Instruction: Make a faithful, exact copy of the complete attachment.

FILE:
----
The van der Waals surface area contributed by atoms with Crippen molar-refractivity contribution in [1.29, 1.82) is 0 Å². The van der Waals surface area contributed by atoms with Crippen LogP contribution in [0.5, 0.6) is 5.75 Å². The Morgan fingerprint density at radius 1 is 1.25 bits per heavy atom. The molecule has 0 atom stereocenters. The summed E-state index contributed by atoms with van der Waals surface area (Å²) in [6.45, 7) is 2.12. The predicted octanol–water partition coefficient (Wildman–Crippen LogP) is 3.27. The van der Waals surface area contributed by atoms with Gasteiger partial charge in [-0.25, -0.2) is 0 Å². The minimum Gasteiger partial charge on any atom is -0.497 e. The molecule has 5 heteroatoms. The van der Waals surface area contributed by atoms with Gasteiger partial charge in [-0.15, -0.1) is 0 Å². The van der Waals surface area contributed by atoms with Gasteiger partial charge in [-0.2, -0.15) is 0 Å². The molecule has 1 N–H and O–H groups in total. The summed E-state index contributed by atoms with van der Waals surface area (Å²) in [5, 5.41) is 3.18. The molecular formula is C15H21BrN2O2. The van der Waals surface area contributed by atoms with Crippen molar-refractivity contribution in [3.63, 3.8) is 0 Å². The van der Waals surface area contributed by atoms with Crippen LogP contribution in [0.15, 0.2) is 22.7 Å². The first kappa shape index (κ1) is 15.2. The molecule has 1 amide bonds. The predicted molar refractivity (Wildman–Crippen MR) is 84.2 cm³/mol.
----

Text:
The van der Waals surface area contributed by atoms with Crippen molar-refractivity contribution in [1.29, 1.82) is 0 Å². The van der Waals surface area contributed by atoms with Crippen LogP contribution in [0.5, 0.6) is 5.75 Å². The Morgan fingerprint density at radius 1 is 1.25 bits per heavy atom. The molecule has 0 atom stereocenters. The summed E-state index contributed by atoms with van der Waals surface area (Å²) in [6.45, 7) is 2.12. The predicted octanol–water partition coefficient (Wildman–Crippen LogP) is 3.27. The van der Waals surface area contributed by atoms with Gasteiger partial charge in [-0.25, -0.2) is 0 Å². The minimum Gasteiger partial charge on any atom is -0.497 e. The molecule has 5 heteroatoms. The van der Waals surface area contributed by atoms with Gasteiger partial charge in [-0.15, -0.1) is 0 Å². The van der Waals surface area contributed by atoms with Gasteiger partial charge in [-0.2, -0.15) is 0 Å². The molecule has 1 N–H and O–H groups in total. The summed E-state index contributed by atoms with van der Waals surface area (Å²) in [5, 5.41) is 3.18. The molecular formula is C15H21BrN2O2. The van der Waals surface area contributed by atoms with Crippen molar-refractivity contribution in [3.63, 3.8) is 0 Å². The van der Waals surface area contributed by atoms with Crippen LogP contribution in [0.15, 0.2) is 22.7 Å². The first kappa shape index (κ1) is 15.2. The molecule has 1 amide bonds. The predicted molar refractivity (Wildman–Crippen MR) is 84.2 cm³/mol.